Thanks for your link to that advice, Atilla. I had to laugh reading your questions. I can answer none of those questions with a confident 'Yes'. I would like to see a counsellor about them because it weighs on my mind a lot and I did read the 'Toxic Parents' book based on an MN recommendation previously. I am a little wary of counselors because I saw one in college who actually tried to put the blame on me(!) for the problems, saying that my mother had a hard life so I should feel sorry for her. THat was the worst because all my life my parents would pile on the guilt about how my mother had a hard life and she only wanted the best for us. Her mother died when she was young so she would always get teary-eyed whenever any 'mother'-related song would come on the radio and would always cry 'I had no mother to tell me anything' etc. Even after the post-birth bust-up she stood at the door of my house screaming at me 'I had no mother!!' and that the next time I'd see her would be at her funeral etc. I still feel slightly sick thinking about that. Part of me wants to meet with her when I visit just to prove her wrong!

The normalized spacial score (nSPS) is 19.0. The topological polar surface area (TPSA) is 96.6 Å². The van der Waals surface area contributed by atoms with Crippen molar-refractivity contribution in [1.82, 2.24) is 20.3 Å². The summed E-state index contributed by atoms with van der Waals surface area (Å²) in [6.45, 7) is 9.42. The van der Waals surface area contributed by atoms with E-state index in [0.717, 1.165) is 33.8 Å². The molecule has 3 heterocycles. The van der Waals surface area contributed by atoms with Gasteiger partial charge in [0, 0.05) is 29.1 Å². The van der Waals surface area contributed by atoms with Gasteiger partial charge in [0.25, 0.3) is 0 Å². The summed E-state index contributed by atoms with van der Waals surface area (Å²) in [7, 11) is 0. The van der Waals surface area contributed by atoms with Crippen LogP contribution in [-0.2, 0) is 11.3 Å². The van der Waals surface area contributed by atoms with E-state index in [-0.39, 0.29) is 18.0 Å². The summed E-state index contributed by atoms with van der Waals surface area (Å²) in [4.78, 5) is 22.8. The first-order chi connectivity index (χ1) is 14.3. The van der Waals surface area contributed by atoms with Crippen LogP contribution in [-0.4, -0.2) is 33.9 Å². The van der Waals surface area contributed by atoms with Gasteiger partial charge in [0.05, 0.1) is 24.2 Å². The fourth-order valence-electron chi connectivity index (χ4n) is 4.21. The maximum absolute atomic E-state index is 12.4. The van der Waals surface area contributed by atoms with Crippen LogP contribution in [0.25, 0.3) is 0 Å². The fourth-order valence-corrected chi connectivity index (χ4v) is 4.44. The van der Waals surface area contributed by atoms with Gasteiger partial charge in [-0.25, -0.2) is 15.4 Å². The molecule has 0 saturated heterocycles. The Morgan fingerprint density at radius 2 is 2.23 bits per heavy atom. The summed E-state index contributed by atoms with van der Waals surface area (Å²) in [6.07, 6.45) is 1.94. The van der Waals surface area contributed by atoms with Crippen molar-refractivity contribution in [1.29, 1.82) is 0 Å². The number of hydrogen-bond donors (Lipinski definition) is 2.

Most of the time I don't think about them that much to be honest so it doesn't intrude in my life. Part of my motivation for meeting with them when I go home is to just be able to draw a line under the situation and decide finally 'OK, they are horrible people they have learned nothing, I was stupid to ever make contact again' and then not visit home again.

I won't be staying in their house anyway if I did visit or even in my home town. I haven't stayed a night in their house in nearly 10 years as last time I did it was the Christmas before I got married and they just shouted at me then and accused me of making their lives difficult by insisting holding my wedding nearby (don't ask).

They give me a bloody pain in my head thinking about them to be honest. I just want to be able to draw a line and move on. Don't know why I think meeting up with them will help with that though...